I have been a blues fan for a while, probably getting my first real taste of it with Stevie Ray Vaughn in the mid-80s. My collection holds albums from a number of bluesmen, to include Buddy Guy, Muddy Waters, Jellyroll Morton, Little Walter, Robert Cray, as well as more modern guys like Kenny Wayne Shepard and Jeff Healy. I found out about Joe Bonamassa when I heard about Black Country Communion (a band he plays in with vocalist Glenn Hughes, drummer Jason Bonham and keyboardist Derek Sherinian – names familiar to most Metal fans). BCC seemed decent, so I thought I would check out Bonamassa’s solo work.
Dust Bowl is a flat out, down south, slab of guitar driven blues. Bonamassa is a world-class blues guitarist, who can write and play (6 songs) and can faithfully cover the older stuff (6 songs). The original half of the album, though, is more enjoyable than the older songs. The covers are not bad, I just like Bonamassa’s songwriting style better. The nods to the old time sound of the genre are well done, but he has a more modern feel to his songs, mixing several other genres in along the way. Opener Slow Train is an original highlight, chugging along at a slower pace, great lyrics and exemplary guitar work along the way – and the instruments replicating a sound of a train starting to roll at the beginning – kind of cool. It is one of the more classic sounding songs on the album. The title track is definitely more modern sounding, sort of a haunting song in its mood, a bit of desperation in the lyrics, definitely fitting for the blues. Tennessee Plates is more of a humorous tune, actually sounding like a mix between country and blues featuring guest vocalist John Hiatt. Black Lung Heartache has an Americana feel to it, instrumentally and lyrically, almost a mix of blues and bluegrass.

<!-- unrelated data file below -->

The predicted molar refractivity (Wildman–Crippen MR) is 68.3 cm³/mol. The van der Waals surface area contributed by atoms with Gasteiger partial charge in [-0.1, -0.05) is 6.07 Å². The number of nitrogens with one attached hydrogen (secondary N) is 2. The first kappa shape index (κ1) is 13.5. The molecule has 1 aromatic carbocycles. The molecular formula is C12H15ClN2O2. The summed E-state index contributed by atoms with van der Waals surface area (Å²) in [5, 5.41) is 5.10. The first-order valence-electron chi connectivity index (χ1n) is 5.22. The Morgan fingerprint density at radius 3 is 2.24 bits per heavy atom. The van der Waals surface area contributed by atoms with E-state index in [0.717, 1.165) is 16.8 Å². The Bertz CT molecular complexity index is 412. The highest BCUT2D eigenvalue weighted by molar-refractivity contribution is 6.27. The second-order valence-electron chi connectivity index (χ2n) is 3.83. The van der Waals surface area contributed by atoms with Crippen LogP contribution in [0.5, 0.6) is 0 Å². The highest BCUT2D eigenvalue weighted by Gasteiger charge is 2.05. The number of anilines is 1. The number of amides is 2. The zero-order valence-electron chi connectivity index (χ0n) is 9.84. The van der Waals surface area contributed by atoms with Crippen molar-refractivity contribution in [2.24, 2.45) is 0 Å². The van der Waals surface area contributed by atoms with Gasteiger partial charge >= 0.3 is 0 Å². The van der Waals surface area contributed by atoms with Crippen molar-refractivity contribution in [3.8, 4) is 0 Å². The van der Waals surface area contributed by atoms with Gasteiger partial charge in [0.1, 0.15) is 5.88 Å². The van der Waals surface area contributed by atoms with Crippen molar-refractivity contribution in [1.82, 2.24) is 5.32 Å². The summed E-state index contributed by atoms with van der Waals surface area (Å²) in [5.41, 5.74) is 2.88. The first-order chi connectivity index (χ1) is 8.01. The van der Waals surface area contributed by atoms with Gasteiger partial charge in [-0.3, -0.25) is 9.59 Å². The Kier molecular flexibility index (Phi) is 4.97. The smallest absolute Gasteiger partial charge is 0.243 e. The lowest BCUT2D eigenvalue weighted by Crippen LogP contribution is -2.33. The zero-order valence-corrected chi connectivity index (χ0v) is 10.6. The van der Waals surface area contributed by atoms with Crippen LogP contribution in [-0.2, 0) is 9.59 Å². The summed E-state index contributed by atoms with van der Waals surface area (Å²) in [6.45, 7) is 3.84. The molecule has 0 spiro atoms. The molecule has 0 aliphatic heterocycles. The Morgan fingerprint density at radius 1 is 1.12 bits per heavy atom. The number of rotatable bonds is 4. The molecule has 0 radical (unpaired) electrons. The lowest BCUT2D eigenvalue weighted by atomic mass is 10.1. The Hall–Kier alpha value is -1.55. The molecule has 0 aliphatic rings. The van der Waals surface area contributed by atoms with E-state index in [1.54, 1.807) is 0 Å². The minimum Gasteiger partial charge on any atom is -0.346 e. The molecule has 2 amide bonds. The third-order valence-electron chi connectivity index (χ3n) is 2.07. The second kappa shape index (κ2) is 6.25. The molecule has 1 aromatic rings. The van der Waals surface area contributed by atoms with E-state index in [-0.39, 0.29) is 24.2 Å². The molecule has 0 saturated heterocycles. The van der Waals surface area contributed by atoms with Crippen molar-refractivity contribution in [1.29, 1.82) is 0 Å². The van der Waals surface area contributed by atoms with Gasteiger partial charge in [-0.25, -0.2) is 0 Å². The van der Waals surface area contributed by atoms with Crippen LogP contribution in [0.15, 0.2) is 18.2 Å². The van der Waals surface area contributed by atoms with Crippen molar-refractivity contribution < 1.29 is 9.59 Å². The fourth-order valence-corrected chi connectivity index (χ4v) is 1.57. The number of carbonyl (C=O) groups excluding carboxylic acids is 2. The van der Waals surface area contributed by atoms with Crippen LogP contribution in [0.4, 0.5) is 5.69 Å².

The album as a whole is a great exploration of the blues. Here is the title track:
I hear the sound in a METAL way (except the blues).